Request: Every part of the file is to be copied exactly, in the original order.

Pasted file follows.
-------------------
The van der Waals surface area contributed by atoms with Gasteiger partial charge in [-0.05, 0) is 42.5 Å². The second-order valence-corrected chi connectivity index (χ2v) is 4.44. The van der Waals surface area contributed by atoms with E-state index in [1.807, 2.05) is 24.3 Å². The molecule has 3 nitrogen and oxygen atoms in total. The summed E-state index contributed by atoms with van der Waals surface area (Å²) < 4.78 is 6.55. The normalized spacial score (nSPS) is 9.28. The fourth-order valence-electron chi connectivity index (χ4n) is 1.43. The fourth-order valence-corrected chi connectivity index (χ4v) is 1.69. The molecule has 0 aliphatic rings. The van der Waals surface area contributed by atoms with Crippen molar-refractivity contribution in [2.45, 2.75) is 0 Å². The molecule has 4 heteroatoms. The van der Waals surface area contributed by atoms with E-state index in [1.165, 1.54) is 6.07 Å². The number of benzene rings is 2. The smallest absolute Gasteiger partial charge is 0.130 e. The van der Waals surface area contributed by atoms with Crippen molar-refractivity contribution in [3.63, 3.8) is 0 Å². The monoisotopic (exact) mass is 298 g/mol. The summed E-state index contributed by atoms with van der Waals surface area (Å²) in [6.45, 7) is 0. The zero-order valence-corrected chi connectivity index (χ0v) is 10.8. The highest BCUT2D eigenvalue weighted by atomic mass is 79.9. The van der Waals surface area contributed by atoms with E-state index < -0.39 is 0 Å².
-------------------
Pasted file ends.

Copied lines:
The van der Waals surface area contributed by atoms with Gasteiger partial charge in [-0.05, 0) is 42.5 Å². The second-order valence-corrected chi connectivity index (χ2v) is 4.44. The van der Waals surface area contributed by atoms with E-state index in [1.807, 2.05) is 24.3 Å². The molecule has 3 nitrogen and oxygen atoms in total. The summed E-state index contributed by atoms with van der Waals surface area (Å²) < 4.78 is 6.55. The normalized spacial score (nSPS) is 9.28. The fourth-order valence-electron chi connectivity index (χ4n) is 1.43. The fourth-order valence-corrected chi connectivity index (χ4v) is 1.69. The molecule has 0 aliphatic rings. The van der Waals surface area contributed by atoms with Crippen molar-refractivity contribution in [2.45, 2.75) is 0 Å². The molecule has 4 heteroatoms. The van der Waals surface area contributed by atoms with E-state index in [1.165, 1.54) is 6.07 Å². The number of benzene rings is 2. The smallest absolute Gasteiger partial charge is 0.130 e. The van der Waals surface area contributed by atoms with Crippen molar-refractivity contribution in [3.63, 3.8) is 0 Å². The monoisotopic (exact) mass is 298 g/mol. The summed E-state index contributed by atoms with van der Waals surface area (Å²) in [6.45, 7) is 0. The zero-order valence-corrected chi connectivity index (χ0v) is 10.8. The highest BCUT2D eigenvalue weighted by atomic mass is 79.9. The van der Waals surface area contributed by atoms with E-state index < -0.39 is 0 Å².